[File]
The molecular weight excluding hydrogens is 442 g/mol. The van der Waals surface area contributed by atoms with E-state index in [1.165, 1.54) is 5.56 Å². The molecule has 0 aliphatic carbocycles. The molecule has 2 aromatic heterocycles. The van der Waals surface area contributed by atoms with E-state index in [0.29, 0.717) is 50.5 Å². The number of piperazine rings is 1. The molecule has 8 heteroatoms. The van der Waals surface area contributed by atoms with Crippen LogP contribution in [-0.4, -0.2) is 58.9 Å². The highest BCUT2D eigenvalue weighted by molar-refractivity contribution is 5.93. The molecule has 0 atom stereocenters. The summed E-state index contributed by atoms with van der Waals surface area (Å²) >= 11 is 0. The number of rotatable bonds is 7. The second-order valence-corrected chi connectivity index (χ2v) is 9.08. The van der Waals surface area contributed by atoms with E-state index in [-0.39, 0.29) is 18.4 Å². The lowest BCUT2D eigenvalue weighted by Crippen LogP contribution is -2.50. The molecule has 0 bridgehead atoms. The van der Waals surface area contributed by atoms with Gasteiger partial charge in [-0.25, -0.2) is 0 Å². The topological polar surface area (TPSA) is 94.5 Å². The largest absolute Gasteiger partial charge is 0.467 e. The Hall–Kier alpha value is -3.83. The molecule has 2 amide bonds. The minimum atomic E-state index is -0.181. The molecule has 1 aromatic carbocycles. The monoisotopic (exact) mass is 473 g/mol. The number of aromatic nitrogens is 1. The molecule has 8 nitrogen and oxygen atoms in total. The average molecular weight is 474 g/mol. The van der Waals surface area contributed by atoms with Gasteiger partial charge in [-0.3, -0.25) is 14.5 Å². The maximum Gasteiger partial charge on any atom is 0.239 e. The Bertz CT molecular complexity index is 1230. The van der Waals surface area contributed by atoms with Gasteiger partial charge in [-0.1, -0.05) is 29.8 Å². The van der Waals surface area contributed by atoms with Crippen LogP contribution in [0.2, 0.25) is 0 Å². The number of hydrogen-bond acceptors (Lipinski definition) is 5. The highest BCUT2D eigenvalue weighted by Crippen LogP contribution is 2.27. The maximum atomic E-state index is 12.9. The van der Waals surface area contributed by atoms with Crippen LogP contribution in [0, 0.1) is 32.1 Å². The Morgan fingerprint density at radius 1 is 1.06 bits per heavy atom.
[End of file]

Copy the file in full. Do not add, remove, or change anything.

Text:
The molecular weight excluding hydrogens is 442 g/mol. The van der Waals surface area contributed by atoms with E-state index in [1.165, 1.54) is 5.56 Å². The molecule has 0 aliphatic carbocycles. The molecule has 2 aromatic heterocycles. The van der Waals surface area contributed by atoms with E-state index in [0.29, 0.717) is 50.5 Å². The number of piperazine rings is 1. The molecule has 8 heteroatoms. The van der Waals surface area contributed by atoms with Crippen LogP contribution in [-0.4, -0.2) is 58.9 Å². The highest BCUT2D eigenvalue weighted by molar-refractivity contribution is 5.93. The molecule has 0 atom stereocenters. The summed E-state index contributed by atoms with van der Waals surface area (Å²) >= 11 is 0. The number of rotatable bonds is 7. The second-order valence-corrected chi connectivity index (χ2v) is 9.08. The van der Waals surface area contributed by atoms with E-state index in [-0.39, 0.29) is 18.4 Å². The lowest BCUT2D eigenvalue weighted by Crippen LogP contribution is -2.50. The molecule has 0 bridgehead atoms. The van der Waals surface area contributed by atoms with Gasteiger partial charge in [-0.25, -0.2) is 0 Å². The topological polar surface area (TPSA) is 94.5 Å². The largest absolute Gasteiger partial charge is 0.467 e. The Hall–Kier alpha value is -3.83. The molecule has 2 amide bonds. The minimum atomic E-state index is -0.181. The molecule has 1 aromatic carbocycles. The monoisotopic (exact) mass is 473 g/mol. The number of aromatic nitrogens is 1. The molecule has 8 nitrogen and oxygen atoms in total. The average molecular weight is 474 g/mol. The van der Waals surface area contributed by atoms with Gasteiger partial charge in [-0.3, -0.25) is 14.5 Å². The maximum Gasteiger partial charge on any atom is 0.239 e. The Bertz CT molecular complexity index is 1230. The van der Waals surface area contributed by atoms with Gasteiger partial charge in [-0.1, -0.05) is 29.8 Å². The van der Waals surface area contributed by atoms with Crippen LogP contribution in [0.2, 0.25) is 0 Å². The number of hydrogen-bond acceptors (Lipinski definition) is 5. The highest BCUT2D eigenvalue weighted by Crippen LogP contribution is 2.27. The maximum atomic E-state index is 12.9. The van der Waals surface area contributed by atoms with Crippen LogP contribution in [0, 0.1) is 32.1 Å². The Morgan fingerprint density at radius 1 is 1.06 bits per heavy atom.